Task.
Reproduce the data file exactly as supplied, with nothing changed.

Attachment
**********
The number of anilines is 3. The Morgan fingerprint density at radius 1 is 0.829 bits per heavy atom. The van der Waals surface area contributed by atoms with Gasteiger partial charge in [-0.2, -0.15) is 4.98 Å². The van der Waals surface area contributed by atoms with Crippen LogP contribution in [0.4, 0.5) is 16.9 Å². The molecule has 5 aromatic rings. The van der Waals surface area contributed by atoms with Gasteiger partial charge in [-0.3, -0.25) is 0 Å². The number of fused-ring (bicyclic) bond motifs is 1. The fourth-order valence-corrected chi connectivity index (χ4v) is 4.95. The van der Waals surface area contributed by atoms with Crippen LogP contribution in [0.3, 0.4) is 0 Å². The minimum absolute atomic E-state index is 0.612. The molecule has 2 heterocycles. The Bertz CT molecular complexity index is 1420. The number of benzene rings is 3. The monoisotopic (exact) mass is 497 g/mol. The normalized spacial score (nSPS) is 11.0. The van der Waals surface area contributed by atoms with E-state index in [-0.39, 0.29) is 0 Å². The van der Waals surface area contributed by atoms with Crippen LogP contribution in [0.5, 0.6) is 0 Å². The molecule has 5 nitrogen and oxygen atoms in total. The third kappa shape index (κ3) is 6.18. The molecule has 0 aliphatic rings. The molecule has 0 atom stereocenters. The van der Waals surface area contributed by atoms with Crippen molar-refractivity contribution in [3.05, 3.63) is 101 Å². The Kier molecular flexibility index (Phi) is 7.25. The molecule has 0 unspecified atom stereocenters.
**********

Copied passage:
The number of anilines is 3. The Morgan fingerprint density at radius 1 is 0.829 bits per heavy atom. The van der Waals surface area contributed by atoms with Gasteiger partial charge in [-0.2, -0.15) is 4.98 Å². The van der Waals surface area contributed by atoms with Crippen LogP contribution in [0.4, 0.5) is 16.9 Å². The molecule has 5 aromatic rings. The van der Waals surface area contributed by atoms with Gasteiger partial charge in [-0.3, -0.25) is 0 Å². The number of fused-ring (bicyclic) bond motifs is 1. The fourth-order valence-corrected chi connectivity index (χ4v) is 4.95. The van der Waals surface area contributed by atoms with Crippen LogP contribution in [0.3, 0.4) is 0 Å². The minimum absolute atomic E-state index is 0.612. The molecule has 2 heterocycles. The Bertz CT molecular complexity index is 1420. The number of benzene rings is 3. The monoisotopic (exact) mass is 497 g/mol. The normalized spacial score (nSPS) is 11.0. The van der Waals surface area contributed by atoms with E-state index in [-0.39, 0.29) is 0 Å². The van der Waals surface area contributed by atoms with Crippen LogP contribution in [0.5, 0.6) is 0 Å². The molecule has 5 nitrogen and oxygen atoms in total. The third kappa shape index (κ3) is 6.18. The molecule has 0 aliphatic rings. The molecule has 0 atom stereocenters. The van der Waals surface area contributed by atoms with Crippen molar-refractivity contribution in [3.05, 3.63) is 101 Å². The Kier molecular flexibility index (Phi) is 7.25. The molecule has 0 unspecified atom stereocenters.